» Vessel. Voice. Visionary.

Because, its my time.

In His Awesomeness

"Castillo San Felipe del Morro has seen over 400 years of history. Inside these walls, people lived, worked and died. Their stories are a part of this place".

"It is an aesthetic. Talking to your neighbor is an art. To communicate is the meaning of life--the conversations, the smiles. Alienation is a sickness". 

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Both quotes were collected as I was on vacation in Puerto Rico, which by the way, was AMAZING! The first quote was taken from a sign in Castillo San Felipe del Morro, a fortification in San Juan. It was built over the course of 250 years to protect Spain's hold over Puerto Rico, an island everyone wanted. (Please research it, you won't be disappointed!). As I walked through the fort, I was in absolute awe and was stilled. I walked where centuries of soldiers walked, slept, trained, and died. I looked out upon the waters that those very same soldiers looked for their enemy. I sweated from the same sun that the soldiers woke up to. It took my breath away. Not that I've never went to a musuem in my lifetime, but it was different this time. It was different because for some reason, it was real to me. Sitting in the chapel where I'm sure hundreds of soldiers prayed that they either wouldn't die, would die with honor, for protection for their families or an end to the war, sobered me. And in the course of the tour, I thought about the awesomeness of God. That He gave humans the ability to build this majestic fort, in all it's intricacies and beauty, with tools that we would look at as inferior today. That He would allow a structure like this to be in existence for their centuries, our centuries and centuries to come. That in every carving and chisel, He showed Himself

Above is a picture I took of the fort. Like, wow. This is where I see God. In the way the water hits the rocks, but never washes them away. In the way I can see the ocean, the world beyond me, through the iron bars. In the way that the very same walls I touch to absorb the feel, absorbed the feel of hundreds of cannon balls repeatedly. To see and experience the walls that "people worked, lived and died" in is to experience God in His awesomeness. 

That brings me to my next quote. These words were said by one of the employees of the hotel I stayed at (which by the way, I would recommend a million times). He was talking about the reason why Old San Juan, where I stayed, was so beautiful to him. It was very close knit, houses were right next to each other, with balconies directly in line with one another. One could be walking and see right into one's home, while they watched tv or washed dishes or even where they slept. He told us how one man fought to preserve this sense of community within Old San Juan, the historic colonial style, while others wanted to tear it down and become "modernized". He expressed his displeasure with the latter with the words above. Now, the reason why what he said stuck out to me is because as this world becomes more "technologically advanced", we lose the sense of humanity. All the advances in phones, and computers, and buildings, and social media, and this and that, cause us to be more individualized, more alienated--and the man is right--it is a sickness. We can't talk to one another, can't communicate in a healthy way. We don't know who lives next door to us, let alone who we're in relationships/friendships with. We have dinner with our phones, sleep with our phones, wake up with our phones, walk with our phones, swim with our phones, fly with our phones, shower with our phones, cook with our phones, and the list goes on. Anything we want to do, you can bet someone has designed something to allow us to do it. We can no longer hold decent conversations because our 140 characters can do that for us. It makes me sad and I am both a victim and perpertrator. When the end of your life comes, what will you remember? The latest technology you had access to or the people you loved that you didn't? The amount of followers/friends you had on social media or the lack of them in real life? How much of your life you could connect to one device or how much of your life was broken? When I think of the fort and the tools it took them to build it, I only think of it how much we would say how they are inferior if used now, but just think--after hundreds of years, it's still standing. Houses that are built today fall to pieces in less than 10. Nothing is built to last, merely built to please--to look good but have no substance. It also makes me think of the true meaning of life. Is it to gather everything available and become tech saavy or LIVE? I would go with the latter. God created us to communicate, to bring joy to one another, to be there for one another in the time of need. He created us to be something, to do something, but most of all share something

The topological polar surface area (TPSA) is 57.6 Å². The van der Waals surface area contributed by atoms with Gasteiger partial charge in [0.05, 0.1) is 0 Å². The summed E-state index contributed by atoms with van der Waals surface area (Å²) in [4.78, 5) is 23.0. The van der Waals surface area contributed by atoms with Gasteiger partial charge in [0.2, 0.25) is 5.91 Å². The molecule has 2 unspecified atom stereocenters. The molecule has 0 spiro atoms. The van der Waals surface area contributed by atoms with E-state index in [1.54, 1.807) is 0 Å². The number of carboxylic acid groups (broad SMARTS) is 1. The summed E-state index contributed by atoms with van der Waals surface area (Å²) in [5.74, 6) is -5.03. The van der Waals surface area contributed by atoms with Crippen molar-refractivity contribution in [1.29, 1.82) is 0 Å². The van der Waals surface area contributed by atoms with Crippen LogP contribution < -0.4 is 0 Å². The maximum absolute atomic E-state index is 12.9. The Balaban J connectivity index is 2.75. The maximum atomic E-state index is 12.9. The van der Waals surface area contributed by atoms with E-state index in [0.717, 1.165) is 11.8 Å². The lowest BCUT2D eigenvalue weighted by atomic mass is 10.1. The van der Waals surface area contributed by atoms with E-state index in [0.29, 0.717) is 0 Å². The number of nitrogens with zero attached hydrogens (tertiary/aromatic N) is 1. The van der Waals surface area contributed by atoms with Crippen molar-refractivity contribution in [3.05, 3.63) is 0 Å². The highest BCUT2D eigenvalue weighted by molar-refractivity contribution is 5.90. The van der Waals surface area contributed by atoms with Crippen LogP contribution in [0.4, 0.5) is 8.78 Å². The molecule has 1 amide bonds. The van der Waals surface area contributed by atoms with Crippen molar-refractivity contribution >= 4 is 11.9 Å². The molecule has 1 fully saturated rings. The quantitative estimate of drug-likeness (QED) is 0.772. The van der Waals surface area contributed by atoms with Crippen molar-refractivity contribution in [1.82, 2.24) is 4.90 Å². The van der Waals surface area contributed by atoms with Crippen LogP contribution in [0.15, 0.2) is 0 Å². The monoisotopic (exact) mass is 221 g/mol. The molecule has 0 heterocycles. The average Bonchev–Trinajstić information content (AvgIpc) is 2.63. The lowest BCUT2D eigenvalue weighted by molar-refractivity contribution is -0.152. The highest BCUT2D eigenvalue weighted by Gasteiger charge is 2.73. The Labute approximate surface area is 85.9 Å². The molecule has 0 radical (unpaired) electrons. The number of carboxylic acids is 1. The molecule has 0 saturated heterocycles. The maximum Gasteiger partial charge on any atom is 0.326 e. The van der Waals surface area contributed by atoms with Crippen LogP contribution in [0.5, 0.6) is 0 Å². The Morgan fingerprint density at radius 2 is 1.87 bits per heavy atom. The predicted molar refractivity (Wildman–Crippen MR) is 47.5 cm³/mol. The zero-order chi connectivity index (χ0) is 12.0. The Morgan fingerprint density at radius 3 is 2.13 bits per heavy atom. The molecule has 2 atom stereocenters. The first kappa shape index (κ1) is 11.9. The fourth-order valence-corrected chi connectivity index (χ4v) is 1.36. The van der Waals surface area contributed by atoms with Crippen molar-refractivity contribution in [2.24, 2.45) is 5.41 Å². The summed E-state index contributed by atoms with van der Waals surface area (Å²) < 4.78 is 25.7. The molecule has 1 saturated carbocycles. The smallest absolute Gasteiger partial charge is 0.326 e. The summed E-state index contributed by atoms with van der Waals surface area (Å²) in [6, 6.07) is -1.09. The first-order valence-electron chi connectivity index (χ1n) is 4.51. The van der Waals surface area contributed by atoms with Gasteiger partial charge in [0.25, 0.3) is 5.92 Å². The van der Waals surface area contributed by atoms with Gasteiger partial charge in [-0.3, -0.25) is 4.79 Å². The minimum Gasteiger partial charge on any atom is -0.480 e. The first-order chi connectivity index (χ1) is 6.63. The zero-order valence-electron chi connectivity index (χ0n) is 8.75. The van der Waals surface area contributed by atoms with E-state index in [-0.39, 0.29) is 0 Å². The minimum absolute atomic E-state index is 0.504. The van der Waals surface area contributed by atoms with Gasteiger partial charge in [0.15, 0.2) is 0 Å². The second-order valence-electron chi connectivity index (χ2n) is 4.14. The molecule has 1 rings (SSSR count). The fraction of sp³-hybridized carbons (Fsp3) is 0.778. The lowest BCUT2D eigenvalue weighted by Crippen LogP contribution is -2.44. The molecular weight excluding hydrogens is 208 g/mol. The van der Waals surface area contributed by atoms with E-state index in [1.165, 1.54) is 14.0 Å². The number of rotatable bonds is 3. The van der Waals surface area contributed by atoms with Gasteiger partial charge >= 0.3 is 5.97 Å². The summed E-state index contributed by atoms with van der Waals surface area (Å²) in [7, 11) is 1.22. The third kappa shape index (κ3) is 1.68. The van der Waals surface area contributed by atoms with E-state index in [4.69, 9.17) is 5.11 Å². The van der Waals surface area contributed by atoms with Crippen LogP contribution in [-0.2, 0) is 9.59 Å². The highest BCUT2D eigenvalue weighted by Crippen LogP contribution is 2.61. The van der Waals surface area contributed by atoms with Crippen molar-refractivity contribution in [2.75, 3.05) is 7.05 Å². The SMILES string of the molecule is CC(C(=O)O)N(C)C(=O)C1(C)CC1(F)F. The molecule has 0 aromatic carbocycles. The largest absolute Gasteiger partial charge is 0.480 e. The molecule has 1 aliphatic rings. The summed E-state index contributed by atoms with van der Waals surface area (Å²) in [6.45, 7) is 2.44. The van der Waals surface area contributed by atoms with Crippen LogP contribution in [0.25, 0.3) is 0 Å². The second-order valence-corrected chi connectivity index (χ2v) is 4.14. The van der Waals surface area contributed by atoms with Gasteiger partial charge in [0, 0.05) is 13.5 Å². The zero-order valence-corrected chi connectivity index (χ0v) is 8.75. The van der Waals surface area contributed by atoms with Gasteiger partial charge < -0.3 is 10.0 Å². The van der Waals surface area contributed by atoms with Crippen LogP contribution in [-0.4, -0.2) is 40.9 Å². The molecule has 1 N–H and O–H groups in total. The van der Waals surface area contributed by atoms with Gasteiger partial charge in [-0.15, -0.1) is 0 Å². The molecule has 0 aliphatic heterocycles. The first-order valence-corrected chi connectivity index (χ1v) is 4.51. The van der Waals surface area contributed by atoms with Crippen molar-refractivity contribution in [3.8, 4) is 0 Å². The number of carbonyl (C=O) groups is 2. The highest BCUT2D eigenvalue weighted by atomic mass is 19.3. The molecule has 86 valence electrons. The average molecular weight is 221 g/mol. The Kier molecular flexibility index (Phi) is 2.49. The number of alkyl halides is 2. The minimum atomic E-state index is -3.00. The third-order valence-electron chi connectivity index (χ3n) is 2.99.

So the next time you have a chance to upgrade to a better phone, or move to a more modern home, or post a photo from your family gathering on social media, take a second to think. Will this matter